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Sunday, April 15, 2012

"N" = NEED for Blood Donations & Why #AtoZChallenge @AprilA2Z @Froze8

Welcome to day fourteen of the Blogging from A to Z April Challenge.
Today's letter is "N" and my topic is = NEED for Blood Donations.

Today my friend Kate is going to guest post about the NEED for Blood Donations and why they are in demand. 

My name is Kate, spelled K8. I am currently in my first year of college (which is just about to end). I can be found at and on Twitter via Froze8.

Today for the letter N I will be talking about Need, specifically the Need for Blood Donations.

There are so many things I can say about this need that it is hard for me to know where to start…I guess from the beginning…

Being such the odd child I am I have always wanted to know everything I could about myself, what time was I born? Why do I have hearing loss? And….What is my blood type? 

Through my years on the planet I have gathered some of these answers. Finding out my blood type came from my first blood donation done by the American Red Cross my senior year of high school (I was 17).

Many teenagers donate blood as a way to get out of class, or get a free t-shirt but ever since that first day I learned that there was much more to giving blood than following the crowd.

One donation can save up to three lives. My sister was one of those lives.

A few years ago when I was a preteen my sister underwent surgery. She was supposed to be fine after she was sent home…but she wasn’t. After much…well…craziness my sister did heal and has been doing well ever since but during her time in the hospital she needed TWO blood transfusions… I do not know what would have happened to my sister if there had not been blood available.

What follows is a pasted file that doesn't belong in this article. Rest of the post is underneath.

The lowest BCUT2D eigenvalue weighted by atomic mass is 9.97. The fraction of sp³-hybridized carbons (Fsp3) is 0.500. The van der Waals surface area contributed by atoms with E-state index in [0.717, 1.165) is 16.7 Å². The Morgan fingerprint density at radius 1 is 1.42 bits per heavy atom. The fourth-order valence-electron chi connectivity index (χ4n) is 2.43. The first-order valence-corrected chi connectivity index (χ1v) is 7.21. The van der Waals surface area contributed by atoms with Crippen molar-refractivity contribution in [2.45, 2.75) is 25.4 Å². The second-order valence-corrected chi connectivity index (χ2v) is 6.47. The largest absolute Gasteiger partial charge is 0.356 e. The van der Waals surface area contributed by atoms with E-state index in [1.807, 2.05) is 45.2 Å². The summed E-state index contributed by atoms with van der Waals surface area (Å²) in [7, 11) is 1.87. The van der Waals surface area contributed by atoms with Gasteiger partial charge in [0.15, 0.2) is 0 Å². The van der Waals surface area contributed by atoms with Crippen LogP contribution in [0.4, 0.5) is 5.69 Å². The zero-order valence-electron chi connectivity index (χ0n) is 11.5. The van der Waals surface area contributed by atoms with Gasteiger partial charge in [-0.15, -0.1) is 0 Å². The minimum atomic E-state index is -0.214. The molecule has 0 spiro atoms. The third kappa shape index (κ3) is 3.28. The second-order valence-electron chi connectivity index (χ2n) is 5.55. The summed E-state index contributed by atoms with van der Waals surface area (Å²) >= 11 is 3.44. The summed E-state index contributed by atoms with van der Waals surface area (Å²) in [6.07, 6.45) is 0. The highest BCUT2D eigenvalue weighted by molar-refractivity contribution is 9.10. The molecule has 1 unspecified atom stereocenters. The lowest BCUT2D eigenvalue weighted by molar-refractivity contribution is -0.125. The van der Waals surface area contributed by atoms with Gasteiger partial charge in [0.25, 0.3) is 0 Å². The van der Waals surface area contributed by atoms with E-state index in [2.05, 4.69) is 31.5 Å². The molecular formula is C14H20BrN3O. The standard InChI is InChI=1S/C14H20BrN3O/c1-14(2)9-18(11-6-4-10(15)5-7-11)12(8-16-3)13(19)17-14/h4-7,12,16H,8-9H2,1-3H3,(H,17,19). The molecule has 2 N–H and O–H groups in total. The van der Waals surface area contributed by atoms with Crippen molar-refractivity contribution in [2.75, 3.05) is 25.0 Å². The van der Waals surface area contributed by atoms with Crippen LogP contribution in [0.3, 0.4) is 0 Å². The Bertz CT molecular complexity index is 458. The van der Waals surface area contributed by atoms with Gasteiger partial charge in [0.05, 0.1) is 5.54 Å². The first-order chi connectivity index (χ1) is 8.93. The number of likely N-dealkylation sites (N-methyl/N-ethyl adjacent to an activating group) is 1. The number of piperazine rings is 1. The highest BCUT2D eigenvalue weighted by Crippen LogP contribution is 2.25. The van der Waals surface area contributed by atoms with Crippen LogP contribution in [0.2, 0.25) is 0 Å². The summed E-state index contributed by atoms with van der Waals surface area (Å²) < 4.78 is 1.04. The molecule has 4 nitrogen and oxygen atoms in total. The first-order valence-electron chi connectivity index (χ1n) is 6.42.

Now here are some questions about the blood donation process I know you are thinking of or will think of soon.

“Why is there a need for blood donations?”
-Well, because the supply is not enough to keep up with the demand…with the NEED.
This is due to a few factors:

o   First, blood has a shelf life, if it is not used in a certain amount of time then it is no longer useable.
o   Second, few people are eligible blood donors and even fewer actually donate. (There are age and weight requirements, certain lifestyles that are at a higher risk for AIDS are not allowed to donate (such as homosexuals, and no it is not because the Red Cross is trying to be judgmental, it honestly is a risk factor which I will explain more if you need me to, just send me a message)
o   Third, people do not understand how important this issue is.
o   Fourth, different blood types can only take certain types of blood; if the blood for a transfusion is not compatible with your blood type then you are in trouble.
 “Why do you give your blood for free when the hospitals/Red Cross charge people for it?”
I give my blood for free because even if a person does have to pay for it, it is better for there to be blood for them to buy than for them to die because the blood is not available.

“Why do you donate blood? (besides for your sister)”
I donate blood because it takes little time, it is something that cost me nothing but that little time and yet I can still save lives. (Some people donate during their lunch break at work! How simple is that?)

“It is against my religion to donate or receive blood”
Well that is fine, but for those who are not of your religion this is important.